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America's Vast Landscape

semi-overcast 65 °F

Good Morning!

It has been several days since I 'blogged' and I have traveled many miles. After leaving Salt Lake City I drove south a couple of hours to connect with I-70 going east. Along the way I encountered snow on the ground and falling temperatures to 36* at the summit. My destination that night was Moab, UT. A hundred fifty years ago I am sure there was not one inhabitant in Moab. It is nestled among canyons and ravines. Today, however, it is a major tourist town with major-chain hotels, restaurants, and trinket shops. The attraction is the nearby Canyonlands and Arches National Parks that draw thousands of visitors each year. I climbed a steep, narrow road to the local Elks Lodge on a hilltop to find the lodge closed. I set-up in their parking lot in the rain and spent the night. The next morning I continued my journey southeastward toward the Colorado stateline. I left Utah with warm feelings in my bosom. The people I met while in UT were heart-warming. From the Santa Cruz, California horse ranchers, Bill & Colleen, whom I dined with at Bryce Canyon, the wonderful family from Salt Lake City (Layton), Pat & Shannon Burke and their children, Rachel, Cal, & Wheeler who invited me to their home for dinner, and the Advisory Board friends whom I spent 3 days with all made for a splendid time in UT. Of course, while in SLC I logged my last (at 48) State Capitol visit.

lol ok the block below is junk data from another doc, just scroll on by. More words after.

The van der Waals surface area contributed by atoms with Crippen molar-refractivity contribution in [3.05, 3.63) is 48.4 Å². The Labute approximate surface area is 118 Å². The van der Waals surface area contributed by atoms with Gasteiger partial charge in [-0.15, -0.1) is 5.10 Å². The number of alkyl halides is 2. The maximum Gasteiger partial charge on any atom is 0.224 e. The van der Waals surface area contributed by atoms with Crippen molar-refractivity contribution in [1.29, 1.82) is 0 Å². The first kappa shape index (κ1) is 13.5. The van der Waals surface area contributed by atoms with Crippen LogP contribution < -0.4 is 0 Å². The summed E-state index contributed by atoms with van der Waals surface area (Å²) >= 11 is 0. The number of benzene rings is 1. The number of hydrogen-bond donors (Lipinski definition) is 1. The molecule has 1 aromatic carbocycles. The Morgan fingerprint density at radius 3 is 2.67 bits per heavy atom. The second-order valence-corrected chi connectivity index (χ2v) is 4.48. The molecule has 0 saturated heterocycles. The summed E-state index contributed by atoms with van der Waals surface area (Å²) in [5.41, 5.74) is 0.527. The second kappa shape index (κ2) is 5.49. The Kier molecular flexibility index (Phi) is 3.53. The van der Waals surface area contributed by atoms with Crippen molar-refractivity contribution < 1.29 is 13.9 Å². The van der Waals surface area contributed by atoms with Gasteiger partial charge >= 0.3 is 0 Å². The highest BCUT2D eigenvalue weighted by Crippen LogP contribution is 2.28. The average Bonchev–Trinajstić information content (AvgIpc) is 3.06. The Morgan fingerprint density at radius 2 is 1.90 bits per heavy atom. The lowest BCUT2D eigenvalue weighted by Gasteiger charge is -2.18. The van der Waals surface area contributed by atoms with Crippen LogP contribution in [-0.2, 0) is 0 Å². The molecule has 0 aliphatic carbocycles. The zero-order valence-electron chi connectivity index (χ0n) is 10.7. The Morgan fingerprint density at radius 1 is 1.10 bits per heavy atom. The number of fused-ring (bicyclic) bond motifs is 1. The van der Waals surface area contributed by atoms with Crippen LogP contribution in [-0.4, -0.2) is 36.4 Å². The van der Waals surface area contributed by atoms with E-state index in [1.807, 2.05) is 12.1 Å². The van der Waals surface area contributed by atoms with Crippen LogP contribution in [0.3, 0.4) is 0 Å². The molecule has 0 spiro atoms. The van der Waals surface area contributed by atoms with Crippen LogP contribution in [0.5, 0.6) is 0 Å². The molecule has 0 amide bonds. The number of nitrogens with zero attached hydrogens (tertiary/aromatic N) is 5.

The landscape changed from spectacular red canyons and ravines in UT to high plains agricultural land in CO. Within an hour I crossed into NM and entered the Navajo Nation reservation. I drove about 100 miles south through the reservation to a city named Gallup. Once a one-building outpost where Pony Express riders 'galloped' past, it later became a real town when the Atchison, Topeka, & Santa Fe railroad established a refueling station due to the nearby coal deposits discovered. Today, it has a large train switching yard for the Burlington Northern Santa Fe Railroad. I was warmly received at the Gallup Elks Club. Nearly all the men at the bar were of Navajo descent. When asked where I might have dinner they suggested an old hotel/restaurant downtown on Route 66. It is named, "El Rancho", and is listed on the National Historic Register. Known for hosting many movie stars of classic Westerns, such as, John Wayne, Burt Lancaster, James Stuart, Ronald Reagan, James Cagney, and many others whose framed, autographed photos line the walls, it was a delight to dine there.

The next day I headed east on I-40 to an Elks Lodge in Tucumcari, NM. Named for the 4,999' Tucumcari Mountain, a Comanche Indian look-out point, the name was derived from an ill-fated romance between a Comanche Warrior (Tocom) and a sweet Indian maiden (Kari). A fight ensued for Kari's hand, Tocom died in the fight, she stabbed the victor and then herself. Her father also ended his life with a dagger, crying out "Tocom-Kari". Thus, the town was named! (folklore) Once more, the Lodge members were welcoming and that night a seafood dinner was scheduled. I enjoyed my meal with 6 others, including a couple who were 86 years old. She told of killing 12 rattlesnakes in her yard so far this year! She shoots them with her 22 caliber rifle and then feeds them to the birds! I got a late start the next morning for a visit to the local laundromat was necessary.

You may have noticed but there has not been much to report on the landscape. The southwestern states are vast expanses of flat, seemingly endless, real estate. The driving is monotonous and could be dangerous. I actually dozed at the wheel one day, not a good thing to happen.

From Tucumcari I decided to take a lesser-traveled route to Fort Worth, staying off the Interstate Highway. It was a good choice with light traffic on a Sunday. The Interstate Highway I-40 is very busy with semi-truck traffic. Again, I stayed at the Fort Worth, TX Elks Lodge to find no one at home on a Sunday. So I set up for the night. More adventures of Dixter to come!

Posted by dixter 07:51 Archived in USA Tagged from to tx út

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